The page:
MILWAUKEE -- The hunt for voters is causing Bernie Sanders to miss a lot of votes in Washington.
So far this year the Vermont Senator has cast only a single vote on the Senate floor, missing the other 19 in January and February. That makes him the most absent senator running for president.
Even Senator Marco Rubio of Florida, the Republican presidential candidate whose disdain for his day job has become an issue in the GOP primary, has voted slightly more often this year than Sanders.
Over the totality of the campaign, Sanders’ voting rate looks far better. In the last 12 months he’s missed 47 of 304 votes, according to data compiled by GovTrack, a government transparency website. Rubio, in that time period, missed 115 votes, the data show.
Balancing voting in Washington with the travel schedule associated with a modern presidential campaign always causes complications. But voters don’t necessarily care. In the same 12 month time period during the 2008 election, then-Senator Hillary Clinton missed 110 of 410 votes, and rival Barack Obama did even worse. He missed 147 of 410 votes, the data shows.
Michael Briggs, a Sanders campaign spokesman, didn’t immediately reply to an email seeking comment. (But members of Team Sanders who flew from Boston to Milwaukee with this reporter late Wednesday night pointed to the Vermont Senator’s 25-year record in Congress, noting that he missed few votes in that time.)
The recent spate of absenteeism coincides perfectly with spikes in his poll numbers, which shot up in Iowa and New Hampshire just after the Christmas break. Sanders narrowly lost Iowa and shellacked Clinton in New Hampshire with a 22-point victory.
The 2016 no-shows for Sanders on the Senate floor included Wednesday when 96 of his colleagues voted to support strengthening sanctions against North Korea, the communist hermit nation with nuclear weapons that stirred up new concerns with a recent rocket launch.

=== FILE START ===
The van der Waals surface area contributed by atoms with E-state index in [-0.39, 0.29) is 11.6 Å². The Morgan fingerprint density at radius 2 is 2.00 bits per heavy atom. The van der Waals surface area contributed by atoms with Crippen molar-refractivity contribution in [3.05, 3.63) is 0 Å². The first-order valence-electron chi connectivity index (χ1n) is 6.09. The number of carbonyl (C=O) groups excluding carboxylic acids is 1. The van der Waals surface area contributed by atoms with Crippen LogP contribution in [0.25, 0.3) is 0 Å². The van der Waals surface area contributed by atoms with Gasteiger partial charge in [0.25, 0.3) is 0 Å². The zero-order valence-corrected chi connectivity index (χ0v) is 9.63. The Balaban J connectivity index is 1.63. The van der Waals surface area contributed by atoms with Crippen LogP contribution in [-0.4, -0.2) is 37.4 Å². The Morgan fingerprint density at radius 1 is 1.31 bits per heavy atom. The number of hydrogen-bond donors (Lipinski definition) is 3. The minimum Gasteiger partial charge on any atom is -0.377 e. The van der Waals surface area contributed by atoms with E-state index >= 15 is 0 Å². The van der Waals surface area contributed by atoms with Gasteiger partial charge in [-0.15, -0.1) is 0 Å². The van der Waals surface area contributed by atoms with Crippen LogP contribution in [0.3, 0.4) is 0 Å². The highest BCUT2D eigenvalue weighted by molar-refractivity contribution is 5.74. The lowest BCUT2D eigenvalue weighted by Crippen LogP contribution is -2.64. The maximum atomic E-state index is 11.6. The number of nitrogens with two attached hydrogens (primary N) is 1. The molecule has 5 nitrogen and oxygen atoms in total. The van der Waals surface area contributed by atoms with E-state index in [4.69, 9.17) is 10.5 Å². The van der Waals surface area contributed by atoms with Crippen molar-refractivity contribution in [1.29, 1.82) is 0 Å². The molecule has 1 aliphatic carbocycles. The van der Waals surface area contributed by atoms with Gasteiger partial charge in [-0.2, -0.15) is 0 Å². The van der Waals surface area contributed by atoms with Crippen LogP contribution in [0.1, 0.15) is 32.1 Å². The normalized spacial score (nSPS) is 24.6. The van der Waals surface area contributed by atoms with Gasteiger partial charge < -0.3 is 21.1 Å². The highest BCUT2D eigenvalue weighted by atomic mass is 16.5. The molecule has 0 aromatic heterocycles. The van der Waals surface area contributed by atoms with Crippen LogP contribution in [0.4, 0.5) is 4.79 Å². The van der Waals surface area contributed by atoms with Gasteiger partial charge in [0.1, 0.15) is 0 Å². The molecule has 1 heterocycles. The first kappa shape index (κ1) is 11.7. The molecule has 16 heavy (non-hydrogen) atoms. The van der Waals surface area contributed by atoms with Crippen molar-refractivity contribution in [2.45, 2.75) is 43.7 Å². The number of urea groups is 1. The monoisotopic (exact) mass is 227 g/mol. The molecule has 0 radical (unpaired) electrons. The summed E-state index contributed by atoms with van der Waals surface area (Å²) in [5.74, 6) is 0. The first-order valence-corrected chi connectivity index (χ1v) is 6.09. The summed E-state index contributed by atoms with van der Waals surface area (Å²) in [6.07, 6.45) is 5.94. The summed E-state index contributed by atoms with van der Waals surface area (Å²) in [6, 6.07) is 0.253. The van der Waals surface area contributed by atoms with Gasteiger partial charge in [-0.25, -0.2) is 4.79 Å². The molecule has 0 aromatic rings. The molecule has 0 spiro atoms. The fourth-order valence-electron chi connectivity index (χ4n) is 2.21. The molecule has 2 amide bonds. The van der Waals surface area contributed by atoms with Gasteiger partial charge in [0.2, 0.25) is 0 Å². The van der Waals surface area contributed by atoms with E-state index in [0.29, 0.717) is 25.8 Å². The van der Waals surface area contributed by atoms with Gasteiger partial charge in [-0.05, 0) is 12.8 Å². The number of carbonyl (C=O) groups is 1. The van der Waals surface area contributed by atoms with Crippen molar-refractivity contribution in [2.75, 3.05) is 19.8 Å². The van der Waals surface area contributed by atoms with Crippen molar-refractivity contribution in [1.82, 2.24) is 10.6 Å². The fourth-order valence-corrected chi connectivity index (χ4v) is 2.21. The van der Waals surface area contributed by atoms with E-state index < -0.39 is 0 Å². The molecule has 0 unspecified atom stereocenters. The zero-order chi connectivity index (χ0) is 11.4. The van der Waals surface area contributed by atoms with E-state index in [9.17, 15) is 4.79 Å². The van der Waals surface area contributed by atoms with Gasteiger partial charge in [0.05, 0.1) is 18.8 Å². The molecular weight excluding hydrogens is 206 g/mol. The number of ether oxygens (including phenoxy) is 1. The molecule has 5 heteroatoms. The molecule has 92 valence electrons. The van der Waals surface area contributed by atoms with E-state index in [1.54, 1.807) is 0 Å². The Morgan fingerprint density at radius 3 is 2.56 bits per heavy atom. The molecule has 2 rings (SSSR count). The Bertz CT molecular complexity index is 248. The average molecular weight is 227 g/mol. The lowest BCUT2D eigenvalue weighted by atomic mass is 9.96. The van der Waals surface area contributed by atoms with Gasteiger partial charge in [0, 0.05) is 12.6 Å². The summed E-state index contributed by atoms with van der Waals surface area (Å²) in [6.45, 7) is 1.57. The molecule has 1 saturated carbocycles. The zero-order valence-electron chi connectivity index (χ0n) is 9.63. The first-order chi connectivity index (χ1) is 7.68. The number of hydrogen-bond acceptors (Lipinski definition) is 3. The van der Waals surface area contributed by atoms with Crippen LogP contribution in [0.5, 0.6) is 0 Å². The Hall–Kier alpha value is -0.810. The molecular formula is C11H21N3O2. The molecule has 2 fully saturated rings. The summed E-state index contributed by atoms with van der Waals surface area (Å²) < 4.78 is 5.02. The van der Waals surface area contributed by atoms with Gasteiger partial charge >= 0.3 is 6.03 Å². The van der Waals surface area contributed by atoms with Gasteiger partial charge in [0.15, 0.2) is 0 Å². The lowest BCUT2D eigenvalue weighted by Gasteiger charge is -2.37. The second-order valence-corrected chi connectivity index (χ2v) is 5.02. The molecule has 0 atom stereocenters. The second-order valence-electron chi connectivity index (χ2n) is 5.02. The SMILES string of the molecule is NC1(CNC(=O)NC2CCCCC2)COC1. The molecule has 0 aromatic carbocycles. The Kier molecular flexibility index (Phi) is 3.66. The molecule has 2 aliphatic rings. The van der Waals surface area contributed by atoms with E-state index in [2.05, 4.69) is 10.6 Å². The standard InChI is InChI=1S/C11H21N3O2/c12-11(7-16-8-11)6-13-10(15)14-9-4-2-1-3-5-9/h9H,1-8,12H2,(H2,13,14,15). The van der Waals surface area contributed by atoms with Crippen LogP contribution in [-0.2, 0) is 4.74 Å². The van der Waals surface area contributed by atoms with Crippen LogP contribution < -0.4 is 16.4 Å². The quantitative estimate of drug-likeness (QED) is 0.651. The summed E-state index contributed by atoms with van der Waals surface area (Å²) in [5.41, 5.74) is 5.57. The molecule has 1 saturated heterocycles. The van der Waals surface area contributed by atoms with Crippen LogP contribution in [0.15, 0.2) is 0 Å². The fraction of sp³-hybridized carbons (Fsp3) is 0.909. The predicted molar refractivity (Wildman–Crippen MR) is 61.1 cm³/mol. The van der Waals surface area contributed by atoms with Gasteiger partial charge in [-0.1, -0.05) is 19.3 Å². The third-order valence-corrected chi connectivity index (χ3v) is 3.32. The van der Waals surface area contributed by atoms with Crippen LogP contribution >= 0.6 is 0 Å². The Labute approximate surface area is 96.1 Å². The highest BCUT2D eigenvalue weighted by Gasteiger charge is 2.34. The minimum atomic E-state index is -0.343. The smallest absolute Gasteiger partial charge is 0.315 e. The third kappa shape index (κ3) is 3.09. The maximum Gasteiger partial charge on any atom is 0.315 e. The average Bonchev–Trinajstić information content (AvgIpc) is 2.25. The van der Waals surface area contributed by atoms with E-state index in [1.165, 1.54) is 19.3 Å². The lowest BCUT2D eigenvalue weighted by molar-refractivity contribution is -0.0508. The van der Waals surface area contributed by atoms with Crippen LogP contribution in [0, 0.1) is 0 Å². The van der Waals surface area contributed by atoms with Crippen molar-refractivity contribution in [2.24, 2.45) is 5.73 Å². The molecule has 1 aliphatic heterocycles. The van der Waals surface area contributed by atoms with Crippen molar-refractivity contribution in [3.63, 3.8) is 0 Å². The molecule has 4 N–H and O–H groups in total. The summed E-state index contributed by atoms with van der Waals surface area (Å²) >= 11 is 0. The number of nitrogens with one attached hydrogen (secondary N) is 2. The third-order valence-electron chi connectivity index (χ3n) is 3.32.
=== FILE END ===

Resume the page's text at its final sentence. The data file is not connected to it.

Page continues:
Sanders, who must gain support among black voters if his candidacy is going to survive past early March, didn’t vote in Washington because he was in New York meeting with the Rev. Al Sharpton.
Clinton’s camp seized on that missed vote Thursday. “It is unfortunate that yet again, Senator Sanders has shown a lack of interest in vital national security issues, failing to vote on sanctions against the country he said poses the greatest threat to the United States,” said Jesse Ferguson, a Clinton campaign spokesman.
Missing votes is new for the Vermont Senator. When he announced that he was running for president in a brief news conference in April, he abruptly cut of reporters saying he needed to return to the Senate floor for a voting session.
And, as recently as this fall, Sanders was being praised for his uncanny ability to cast votes and also run for president.
“Well, that’s kind of what I’m paid to do,” Sanders said on MSNBC to correspondent Andrea Mitchell in November. “My job is what I’m paid to do right now..., to represent the people of the State of Vermont in the United States Senate. That’s what I do. I will miss votes but I’m trying to miss as few as I possibly can.”
The presidential field contained five senators; now it is down to three – Sanders, Rubio and Texas Senator Ted Cruz. Rand Paul and Lindsey Graham dropped out.
The one vote that Sanders cast this year? He voted to cut off debate to bring a bill to the floor that would audit the federal reserve. It’s an idea that was first pushed by libertarian hero Representative Ron Paul and was resurrected by his son, Rand.